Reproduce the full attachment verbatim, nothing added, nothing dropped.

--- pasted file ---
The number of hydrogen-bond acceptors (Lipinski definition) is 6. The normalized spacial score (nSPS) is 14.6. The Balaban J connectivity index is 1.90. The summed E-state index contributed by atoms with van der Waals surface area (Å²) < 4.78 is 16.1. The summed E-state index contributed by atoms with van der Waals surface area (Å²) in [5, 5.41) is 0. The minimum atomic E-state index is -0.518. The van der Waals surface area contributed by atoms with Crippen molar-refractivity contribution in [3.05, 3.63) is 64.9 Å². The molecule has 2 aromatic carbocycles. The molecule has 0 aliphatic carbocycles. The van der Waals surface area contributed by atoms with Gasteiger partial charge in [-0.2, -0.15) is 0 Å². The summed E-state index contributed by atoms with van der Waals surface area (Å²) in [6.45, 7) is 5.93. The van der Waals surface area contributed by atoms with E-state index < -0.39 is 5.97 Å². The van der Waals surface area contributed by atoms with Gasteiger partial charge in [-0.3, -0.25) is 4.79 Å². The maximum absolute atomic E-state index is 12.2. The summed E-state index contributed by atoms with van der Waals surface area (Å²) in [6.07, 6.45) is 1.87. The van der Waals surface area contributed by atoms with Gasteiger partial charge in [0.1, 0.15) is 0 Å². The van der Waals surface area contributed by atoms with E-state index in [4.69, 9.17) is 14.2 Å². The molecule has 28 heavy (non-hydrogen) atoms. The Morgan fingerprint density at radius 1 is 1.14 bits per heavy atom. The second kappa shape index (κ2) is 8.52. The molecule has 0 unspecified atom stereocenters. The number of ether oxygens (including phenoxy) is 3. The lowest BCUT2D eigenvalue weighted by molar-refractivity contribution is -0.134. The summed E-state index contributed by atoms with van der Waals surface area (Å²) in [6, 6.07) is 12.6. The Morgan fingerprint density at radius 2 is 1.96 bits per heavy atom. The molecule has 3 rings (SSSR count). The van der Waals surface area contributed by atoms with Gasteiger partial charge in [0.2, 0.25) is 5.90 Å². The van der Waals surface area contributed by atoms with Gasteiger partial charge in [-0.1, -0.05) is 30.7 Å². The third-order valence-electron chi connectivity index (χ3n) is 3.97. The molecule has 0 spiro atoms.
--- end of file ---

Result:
The number of hydrogen-bond acceptors (Lipinski definition) is 6. The normalized spacial score (nSPS) is 14.6. The Balaban J connectivity index is 1.90. The summed E-state index contributed by atoms with van der Waals surface area (Å²) < 4.78 is 16.1. The summed E-state index contributed by atoms with van der Waals surface area (Å²) in [5, 5.41) is 0. The minimum atomic E-state index is -0.518. The van der Waals surface area contributed by atoms with Crippen molar-refractivity contribution in [3.05, 3.63) is 64.9 Å². The molecule has 2 aromatic carbocycles. The molecule has 0 aliphatic carbocycles. The van der Waals surface area contributed by atoms with Gasteiger partial charge in [-0.2, -0.15) is 0 Å². The summed E-state index contributed by atoms with van der Waals surface area (Å²) in [6.45, 7) is 5.93. The van der Waals surface area contributed by atoms with E-state index < -0.39 is 5.97 Å². The van der Waals surface area contributed by atoms with Gasteiger partial charge in [-0.3, -0.25) is 4.79 Å². The maximum absolute atomic E-state index is 12.2. The summed E-state index contributed by atoms with van der Waals surface area (Å²) in [6.07, 6.45) is 1.87. The van der Waals surface area contributed by atoms with Gasteiger partial charge in [0.1, 0.15) is 0 Å². The van der Waals surface area contributed by atoms with E-state index in [4.69, 9.17) is 14.2 Å². The molecule has 28 heavy (non-hydrogen) atoms. The Morgan fingerprint density at radius 1 is 1.14 bits per heavy atom. The second kappa shape index (κ2) is 8.52. The molecule has 0 unspecified atom stereocenters. The number of ether oxygens (including phenoxy) is 3. The lowest BCUT2D eigenvalue weighted by molar-refractivity contribution is -0.134. The summed E-state index contributed by atoms with van der Waals surface area (Å²) in [6, 6.07) is 12.6. The Morgan fingerprint density at radius 2 is 1.96 bits per heavy atom. The molecule has 3 rings (SSSR count). The van der Waals surface area contributed by atoms with Gasteiger partial charge in [0.2, 0.25) is 5.90 Å². The van der Waals surface area contributed by atoms with Gasteiger partial charge in [-0.1, -0.05) is 30.7 Å². The third-order valence-electron chi connectivity index (χ3n) is 3.97. The molecule has 0 spiro atoms.